settlement parishes were often large and churches less numerous. The densest
clusters of parish churches were found in thriving medieval towns. A survey of
1625 reported the existence of nearly 9000 parish churches in England. New
churches built in the 18th, 19th and 20th centuries increased numbers to
around 18,000 of which 17,000 remain in ecclesiastical use. Parish churches
have always been major features of the landscape and a major focus of life for
their parishioners. They provide important insights into medieval and later
population levels or economic cycles, religious activity, artistic endeavour
and technical achievement. A significant number of surviving examples are
identified to be nationally important.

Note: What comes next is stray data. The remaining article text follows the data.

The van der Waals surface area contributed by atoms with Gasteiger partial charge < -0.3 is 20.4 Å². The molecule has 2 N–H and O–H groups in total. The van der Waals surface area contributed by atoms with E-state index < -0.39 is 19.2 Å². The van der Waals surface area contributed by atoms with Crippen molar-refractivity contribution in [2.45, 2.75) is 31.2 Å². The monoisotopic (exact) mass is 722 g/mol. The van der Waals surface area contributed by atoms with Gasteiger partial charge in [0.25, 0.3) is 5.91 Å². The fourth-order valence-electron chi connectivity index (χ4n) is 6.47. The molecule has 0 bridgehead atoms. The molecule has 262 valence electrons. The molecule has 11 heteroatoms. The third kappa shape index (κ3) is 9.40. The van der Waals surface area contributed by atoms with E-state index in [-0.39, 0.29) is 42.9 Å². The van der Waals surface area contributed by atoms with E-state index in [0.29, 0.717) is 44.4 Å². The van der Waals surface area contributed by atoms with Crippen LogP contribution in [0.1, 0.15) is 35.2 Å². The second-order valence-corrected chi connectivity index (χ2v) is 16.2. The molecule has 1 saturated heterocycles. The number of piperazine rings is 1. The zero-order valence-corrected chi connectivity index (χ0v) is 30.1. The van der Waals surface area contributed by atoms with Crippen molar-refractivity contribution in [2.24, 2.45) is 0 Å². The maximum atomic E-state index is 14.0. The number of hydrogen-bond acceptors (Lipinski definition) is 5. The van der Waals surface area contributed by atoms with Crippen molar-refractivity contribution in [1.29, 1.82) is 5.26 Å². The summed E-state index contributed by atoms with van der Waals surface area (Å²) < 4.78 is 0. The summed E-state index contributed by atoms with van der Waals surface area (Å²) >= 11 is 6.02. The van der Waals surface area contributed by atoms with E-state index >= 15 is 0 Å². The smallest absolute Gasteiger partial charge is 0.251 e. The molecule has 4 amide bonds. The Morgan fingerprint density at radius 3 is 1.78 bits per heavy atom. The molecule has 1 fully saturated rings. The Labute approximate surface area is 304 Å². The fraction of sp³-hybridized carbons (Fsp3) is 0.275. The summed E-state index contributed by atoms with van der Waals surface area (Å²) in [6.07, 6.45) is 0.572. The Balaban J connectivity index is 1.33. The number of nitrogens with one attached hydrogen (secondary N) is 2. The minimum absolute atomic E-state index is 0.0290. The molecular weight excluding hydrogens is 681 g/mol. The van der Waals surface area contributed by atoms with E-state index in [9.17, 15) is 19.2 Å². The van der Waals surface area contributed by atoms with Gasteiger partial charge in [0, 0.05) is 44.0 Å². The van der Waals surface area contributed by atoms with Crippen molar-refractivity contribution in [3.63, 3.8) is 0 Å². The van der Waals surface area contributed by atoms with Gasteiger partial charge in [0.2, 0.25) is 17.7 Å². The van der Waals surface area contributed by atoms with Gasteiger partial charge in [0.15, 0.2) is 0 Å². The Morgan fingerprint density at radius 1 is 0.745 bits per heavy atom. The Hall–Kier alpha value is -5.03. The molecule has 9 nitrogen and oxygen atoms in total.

St Michael's Church, churchyard and cross immediately east of Dulas Court have survived for a period of at least 800 years and remained undisturbed since the 19th century, when a new church was built 150m to the south west. The church was demolished to ground level and will survive as a buried feature. The remains of earlier phases of church buildings predating its documented history may also survive beneath the later church and churchyard. These buried building remains will provide evidence about building techniques and materials as well as information about ritual practices and decorative schemes over time. The churchyard will preserve the skeletal remains of the inhabitants of the region, from at least the 12th century until the mid 19th century, and may include earlier remains which will illuminate the earlier history of the area. In addition, the churchyard will contain an extensive sample of the rural population from the times prior to the development of the large scale social and geographic mobility of the modern period. This population will provide information about the dietary conditions, age and health of the rural population, and will allow statistical analysis of the changes in the population of the area. In addition the survival of burial goods and artefacts such as coffin fittings will provide information about funerary practices throughout the medieval and post-medieval period. The medieval churchyard cross originally stood close to the entrance to the church and survived its demolition. Used for a variety of religious and secular activities, the cross also acted as a landmark and focus throughout the Middle Ages. Its survival demonstrates that it continued to act as a public landmark into the modern period.